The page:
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UTSA student astronomers use world's largest optical, infrared telescope

UTSA students in Spain
giant telescope in Spain

Top photo: UTSA students and research at telescope control room -- From left are Laura McMaster, Lindsay Fuller, Enrique Lopez-Rodriguez and Carlos Alvarez
Bottom photo: 10.4-meter Gran Telescopio Canarias at La Palma, Spain

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(Sept. 6, 2013) -- In July, the biggest optical/infrared telescope in the world was put in the hands of UTSA astronomers. For a week, two graduate students, Laura McMaster and Lindsay Fuller, and post-doctoral researcher Enrique Lopez-Rodriguez from the UTSA Department of Physics and Astronomy performed astronomical observations at the 10.4-meter Gran Telescopio Canarias (GTC) at La Palma in the Canary Islands, Spain.

Their goal was to observe the central regions of active galaxies that have a supermassive black hole at their center to advance their research about the structure and evolution of the objects.

The GTC is at the top of La Palma, one of the steepest islands in the world at 7,438 feet above sea level. At that altitude, the clouds are almost always below the telescope allowing for stable and clear skies. These conditions are excellent for using the telescope's infrared instrument called CanariCam. UTSA Assistant Professor Christopher Packham was one of the lead scientists in its development.

"Since relatively few 10-meter class telescopes exist, it is essential for students to travel there in order to train and collect data. This will be only one of many observing trips for them," said Lopez-Rodriguez.

McMaster and Fuller were instructed in how to perform astronomical observations by Lopez-Rodriguez and the GTC support astronomers. For the students, it was a quick introduction to the operation of scientific equipment and data analysis. "While there, we were able to observe the center of the Milky Way as well as several other distant galaxies," McMaster said.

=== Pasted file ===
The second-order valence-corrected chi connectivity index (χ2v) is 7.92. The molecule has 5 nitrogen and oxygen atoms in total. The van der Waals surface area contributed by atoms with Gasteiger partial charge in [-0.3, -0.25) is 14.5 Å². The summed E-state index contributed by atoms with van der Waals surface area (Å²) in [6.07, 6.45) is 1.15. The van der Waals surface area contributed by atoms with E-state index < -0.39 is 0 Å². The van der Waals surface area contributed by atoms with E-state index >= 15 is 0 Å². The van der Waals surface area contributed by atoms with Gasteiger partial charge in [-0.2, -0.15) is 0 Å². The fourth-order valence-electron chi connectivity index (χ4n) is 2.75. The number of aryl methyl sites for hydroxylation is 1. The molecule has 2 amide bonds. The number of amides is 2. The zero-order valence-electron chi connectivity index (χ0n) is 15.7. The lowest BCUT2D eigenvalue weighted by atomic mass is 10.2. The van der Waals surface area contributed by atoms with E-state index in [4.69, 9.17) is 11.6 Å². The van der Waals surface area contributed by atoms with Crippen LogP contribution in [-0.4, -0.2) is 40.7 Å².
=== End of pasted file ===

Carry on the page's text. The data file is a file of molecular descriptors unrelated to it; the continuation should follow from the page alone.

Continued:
Observations in infrared light, a form of light with a longer wavelength than visible light, are used by astronomers to better study dusty areas in galaxies. In the infrared, the dusty clouds appear bright, instead of dark and obscure as they do in visible light.

The trip was not just an observational training for the students but also an introduction to the collaborative format that the field of astronomy encourages. By creating partnerships, UTSA has the ability to enhance its scientific productivity using world-class facilities.

"The trip was literally on-the-job training, which just happened to be at the largest optical-infrared facility available in the world," said McMaster.

 

 

Did You Know?

UTSA makes the grade with a strong core curriculum

UTSA prides itself on giving students a well-rounded education. Combining a top-tier academic program with opportunities for personal growth prepares students to compete in a global economy. And that's not all. They learn to be informed and engaged citizens as well. At the heart of that academic program is an award-winning core curriculum.

For four consecutive years, UTSA has received an A-rating from the American Council of Trustees and Alumni for the caliber of its core curriculum. According to ACTA, UTSA requires its students to take six of the seven courses deemed "crucial" to a well-rounded education: composition, literature, U.S. government or history, economics, mathematics and science. Only a handful of other institutions in the U.S. are giving students these tools, which are needed to succeed in careers and the community.

Did you know? UTSA is one of only three Texas institutions and 23 in the United States to receive the highest rating for its core curriculum in the 2014-2015 edition of the ACTA's "What Will They Learn?" report.

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